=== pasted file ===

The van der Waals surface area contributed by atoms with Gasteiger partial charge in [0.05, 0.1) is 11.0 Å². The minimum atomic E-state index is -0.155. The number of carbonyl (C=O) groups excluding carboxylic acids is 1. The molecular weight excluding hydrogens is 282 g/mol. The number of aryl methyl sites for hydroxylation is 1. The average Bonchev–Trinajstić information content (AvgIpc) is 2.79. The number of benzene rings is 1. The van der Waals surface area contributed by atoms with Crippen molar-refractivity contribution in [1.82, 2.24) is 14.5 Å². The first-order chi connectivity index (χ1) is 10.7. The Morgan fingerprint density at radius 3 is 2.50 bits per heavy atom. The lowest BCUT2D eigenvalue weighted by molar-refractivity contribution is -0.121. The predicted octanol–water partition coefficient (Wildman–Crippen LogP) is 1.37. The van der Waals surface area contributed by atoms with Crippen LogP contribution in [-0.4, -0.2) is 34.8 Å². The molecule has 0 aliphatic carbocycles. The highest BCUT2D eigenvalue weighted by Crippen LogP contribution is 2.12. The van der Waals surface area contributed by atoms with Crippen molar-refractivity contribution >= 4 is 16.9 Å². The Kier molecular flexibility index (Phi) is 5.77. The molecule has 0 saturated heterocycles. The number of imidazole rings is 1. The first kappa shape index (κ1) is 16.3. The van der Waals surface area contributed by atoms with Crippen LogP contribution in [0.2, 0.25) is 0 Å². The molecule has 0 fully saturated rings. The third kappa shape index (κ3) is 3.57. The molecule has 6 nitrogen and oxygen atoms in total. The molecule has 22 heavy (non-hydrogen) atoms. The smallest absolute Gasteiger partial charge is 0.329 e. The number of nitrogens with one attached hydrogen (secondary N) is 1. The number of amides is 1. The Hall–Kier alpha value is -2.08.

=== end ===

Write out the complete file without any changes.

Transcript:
The van der Waals surface area contributed by atoms with Gasteiger partial charge in [0.05, 0.1) is 11.0 Å². The minimum atomic E-state index is -0.155. The number of carbonyl (C=O) groups excluding carboxylic acids is 1. The molecular weight excluding hydrogens is 282 g/mol. The number of aryl methyl sites for hydroxylation is 1. The average Bonchev–Trinajstić information content (AvgIpc) is 2.79. The number of benzene rings is 1. The van der Waals surface area contributed by atoms with Crippen molar-refractivity contribution in [1.82, 2.24) is 14.5 Å². The first-order chi connectivity index (χ1) is 10.7. The Morgan fingerprint density at radius 3 is 2.50 bits per heavy atom. The lowest BCUT2D eigenvalue weighted by molar-refractivity contribution is -0.121. The predicted octanol–water partition coefficient (Wildman–Crippen LogP) is 1.37. The van der Waals surface area contributed by atoms with Crippen LogP contribution in [-0.4, -0.2) is 34.8 Å². The molecule has 0 aliphatic carbocycles. The highest BCUT2D eigenvalue weighted by Crippen LogP contribution is 2.12. The van der Waals surface area contributed by atoms with Crippen molar-refractivity contribution >= 4 is 16.9 Å². The Kier molecular flexibility index (Phi) is 5.77. The molecule has 0 saturated heterocycles. The number of imidazole rings is 1. The first kappa shape index (κ1) is 16.3. The van der Waals surface area contributed by atoms with Crippen LogP contribution in [0.2, 0.25) is 0 Å². The molecule has 0 fully saturated rings. The third kappa shape index (κ3) is 3.57. The molecule has 6 nitrogen and oxygen atoms in total. The molecule has 22 heavy (non-hydrogen) atoms. The smallest absolute Gasteiger partial charge is 0.329 e. The number of nitrogens with one attached hydrogen (secondary N) is 1. The number of amides is 1. The Hall–Kier alpha value is -2.08.